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Archaeo News 

25 November 1998
Early Metal Use Found in Peru

Ancient residents of the Andes Mountains produced delicate gold and copper foils, 1,000 years earlier than archaeologists had previously thought they learned to work metal. Burger and Yale geologist Robert B. Gordon unearthed delicate copper and gold foils near an ancient temple made at Mina Perdida, a site in the Lurin Valley along Peru's central coast thought to be occupied for about 800 years during the second millennium B.C, in the journal Science.
     A 71-feet high flat-topped pyramid dominates the site, which lies on a natural terrace above the valley's floodplain. The researchers discovered over a dozen delicate foils (each smaller than a postage stamp) at a platform near the pyramid's base, on its flat summit, and on earthen terraces behind the pyramid. Elaborate carvings of supernatural beings on the walls of buildings at the six centers, as well as the presence of ceremonial paraphernalia, indicate the centers were used for religious rituals as well as other civic purposes, the researchers said.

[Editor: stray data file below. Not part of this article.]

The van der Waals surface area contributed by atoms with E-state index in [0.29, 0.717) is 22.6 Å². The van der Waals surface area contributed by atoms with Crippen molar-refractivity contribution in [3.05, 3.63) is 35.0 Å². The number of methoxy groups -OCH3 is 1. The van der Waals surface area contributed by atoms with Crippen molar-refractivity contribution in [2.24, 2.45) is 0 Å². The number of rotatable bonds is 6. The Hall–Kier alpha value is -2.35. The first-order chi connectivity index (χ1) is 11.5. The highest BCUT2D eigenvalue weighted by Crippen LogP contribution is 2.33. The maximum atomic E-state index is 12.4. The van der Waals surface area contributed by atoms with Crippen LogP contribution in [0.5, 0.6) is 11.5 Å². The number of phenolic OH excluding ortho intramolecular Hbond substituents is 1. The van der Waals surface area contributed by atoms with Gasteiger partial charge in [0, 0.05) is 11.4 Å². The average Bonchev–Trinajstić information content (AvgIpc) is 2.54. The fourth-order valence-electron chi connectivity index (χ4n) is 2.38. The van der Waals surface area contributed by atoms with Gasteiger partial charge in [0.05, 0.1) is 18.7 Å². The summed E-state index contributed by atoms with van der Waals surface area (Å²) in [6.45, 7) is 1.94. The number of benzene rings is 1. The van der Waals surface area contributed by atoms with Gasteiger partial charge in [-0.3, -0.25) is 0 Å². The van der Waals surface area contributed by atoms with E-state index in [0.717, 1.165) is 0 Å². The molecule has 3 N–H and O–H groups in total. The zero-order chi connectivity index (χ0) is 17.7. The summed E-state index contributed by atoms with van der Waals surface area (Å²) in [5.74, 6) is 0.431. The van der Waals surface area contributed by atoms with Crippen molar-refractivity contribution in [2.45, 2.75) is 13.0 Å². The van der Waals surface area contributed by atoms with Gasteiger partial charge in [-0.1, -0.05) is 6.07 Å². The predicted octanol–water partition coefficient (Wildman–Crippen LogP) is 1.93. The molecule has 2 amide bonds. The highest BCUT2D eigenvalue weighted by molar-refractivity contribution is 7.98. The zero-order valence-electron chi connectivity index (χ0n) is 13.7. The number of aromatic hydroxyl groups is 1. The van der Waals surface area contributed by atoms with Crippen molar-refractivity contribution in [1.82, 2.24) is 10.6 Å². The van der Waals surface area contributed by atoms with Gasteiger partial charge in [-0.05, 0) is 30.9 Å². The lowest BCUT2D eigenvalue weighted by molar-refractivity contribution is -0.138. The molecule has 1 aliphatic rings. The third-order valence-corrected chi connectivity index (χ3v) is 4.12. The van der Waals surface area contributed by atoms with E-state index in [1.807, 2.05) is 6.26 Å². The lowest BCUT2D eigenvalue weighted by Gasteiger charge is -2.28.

Based on the dating of carbon atoms attached to the foils, they appear to have been created between 1410 and 1090 BCE, roughly the period when Moses led the Jews from Egypt and the era of such pharaohs as Amenhotep III, Tutankhamen and Ramses. The earliest previous evidence of metalworking in the Andes was by the Chavin and Cupisnique cultures between 600 and 200 BCE The gold was worked cold, pounded with stone hammers to a tenth of a millimeter or less: thinner than a piece of a paper.
     The finding shows that early Americans were using metals hundreds of years before we thought they were, says archaeologist Jeffrey Quilter at Dumbarton Oaks in Washington, D.C. We continually underestimate the abilities of our ancestors, they were much more clever than we give them credit for, he says. Quilter suspects the flashy foils might have been used to adorn people or ritual objects during ceremonies.

Sources: Associated Press / ABCE News

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